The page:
Performance. Everybody wants to know how things perform, whether it be cars, laptops, XML gateways, or application delivery controllers. It's one of the few quantifiable metrics used to compare products when IT goes shopping, especially in the world of networking.

Back at Network Computing I did a lot of testing, and a large portion of that testing revolved around performance. How fast, how much data, how many transactions, how many users. If it was possible, I tested the performance of any product that came through our lab in Green Bay. You've not had fun until you've actually melted an SSL accelerator, nor been in true pain attempting to load test Enterprise Service Buses (ESBs). In the six years I spent at Network Computing I actually ran three separate Spirent Communications load testing products into the ground. That's how hard we tested, and how seriously we took this task.

One of our core beliefs was that every product should be compared equally using the same methodology, in the same environment, under the same conditions and using the same definitions. If an industry standard performance test existed, we tried to use it. You've probably heard of SPEC, which provides industry standard benchmarks for a number of products such as mail servers, CPUs, web servers, and even SIP, and perhaps if you're in the software world you know about the TPC-C benchmarks, which measures the performance of databases.

But have you heard of the industry standard performance test for application delivery controllers? No?

That's because there isn't one.

Knowing how products perform is important, especially for those IT folks tasked with maintaining the environments in which products are deployed. Every organization has specific performance requirements that range from end-user response times to total capacity to latency introduced by specific feature sets.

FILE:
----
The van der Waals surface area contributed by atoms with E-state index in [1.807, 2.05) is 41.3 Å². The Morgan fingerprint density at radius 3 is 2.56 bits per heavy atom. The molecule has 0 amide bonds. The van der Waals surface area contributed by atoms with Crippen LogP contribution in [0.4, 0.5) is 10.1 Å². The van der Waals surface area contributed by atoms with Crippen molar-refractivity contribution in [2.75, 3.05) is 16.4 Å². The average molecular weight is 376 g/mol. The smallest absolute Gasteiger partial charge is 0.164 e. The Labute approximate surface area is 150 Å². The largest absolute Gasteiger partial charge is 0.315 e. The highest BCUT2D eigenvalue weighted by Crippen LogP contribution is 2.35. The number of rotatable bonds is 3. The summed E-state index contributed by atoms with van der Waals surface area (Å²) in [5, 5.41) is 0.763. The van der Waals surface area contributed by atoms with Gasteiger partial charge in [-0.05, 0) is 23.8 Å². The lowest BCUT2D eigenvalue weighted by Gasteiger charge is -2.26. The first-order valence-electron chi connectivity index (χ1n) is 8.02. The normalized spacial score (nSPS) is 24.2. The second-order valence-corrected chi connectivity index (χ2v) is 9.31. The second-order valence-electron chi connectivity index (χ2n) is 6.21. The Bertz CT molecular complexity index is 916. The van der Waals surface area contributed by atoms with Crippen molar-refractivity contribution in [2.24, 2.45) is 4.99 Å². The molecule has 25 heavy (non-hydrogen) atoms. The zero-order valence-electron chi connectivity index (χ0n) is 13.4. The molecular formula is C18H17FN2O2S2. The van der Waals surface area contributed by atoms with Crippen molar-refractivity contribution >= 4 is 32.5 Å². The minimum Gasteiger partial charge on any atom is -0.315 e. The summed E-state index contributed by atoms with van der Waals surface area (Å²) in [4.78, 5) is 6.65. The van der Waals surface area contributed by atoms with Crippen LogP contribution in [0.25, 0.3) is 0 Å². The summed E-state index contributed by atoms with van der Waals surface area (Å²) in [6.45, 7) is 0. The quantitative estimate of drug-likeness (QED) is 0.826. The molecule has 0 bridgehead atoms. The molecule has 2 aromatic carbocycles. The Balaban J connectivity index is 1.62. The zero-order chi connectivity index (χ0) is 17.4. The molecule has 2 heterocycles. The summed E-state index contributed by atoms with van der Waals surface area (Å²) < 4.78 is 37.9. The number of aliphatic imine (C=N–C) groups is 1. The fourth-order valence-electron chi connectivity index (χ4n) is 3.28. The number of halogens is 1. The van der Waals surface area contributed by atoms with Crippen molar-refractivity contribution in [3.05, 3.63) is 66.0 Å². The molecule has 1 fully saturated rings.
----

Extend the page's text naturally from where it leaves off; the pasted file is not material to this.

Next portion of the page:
Yet every vendor and organization defines performance metrics and test methodology just a bit differently, making cross-vendor and organizational comparisons nearly impossible without designing and running tests to determine what the truth might be. Even though two vendors say "Transactions Per Second" they don't necessarily mean the same thing, and it's likely that the underlying test configuration and data used to determine that metric were completely different, making a comparison of the values meaningless.

F5 wants to change that. Whether you're interested in uncovering the subtle differences in terminology that can result in skewing of performance results, developing your own killer performance methodologies, understanding how our latest performance test results were obtained, or downloading all the configuration files from the test then the new performance testing section of DevCentral is the place for you.

Got questions? Suggestions? Comments? We've also set up a forum where you can discuss the results or the wider topic of performance testing with our very own performance guru Mike Lowell. And of course I'll be out there too, so don't be shy.

This is more than just publishing the results of our latest performance tests; it's about being open and transparent in our testing so you know exactly what we tested, how, and what the results really mean. It's about giving you tools to help you build your own tests, or recreate ours. It's about leveling the playing field and being honest about how we measure the performance of BIG-IP.

Imbibing: Coffee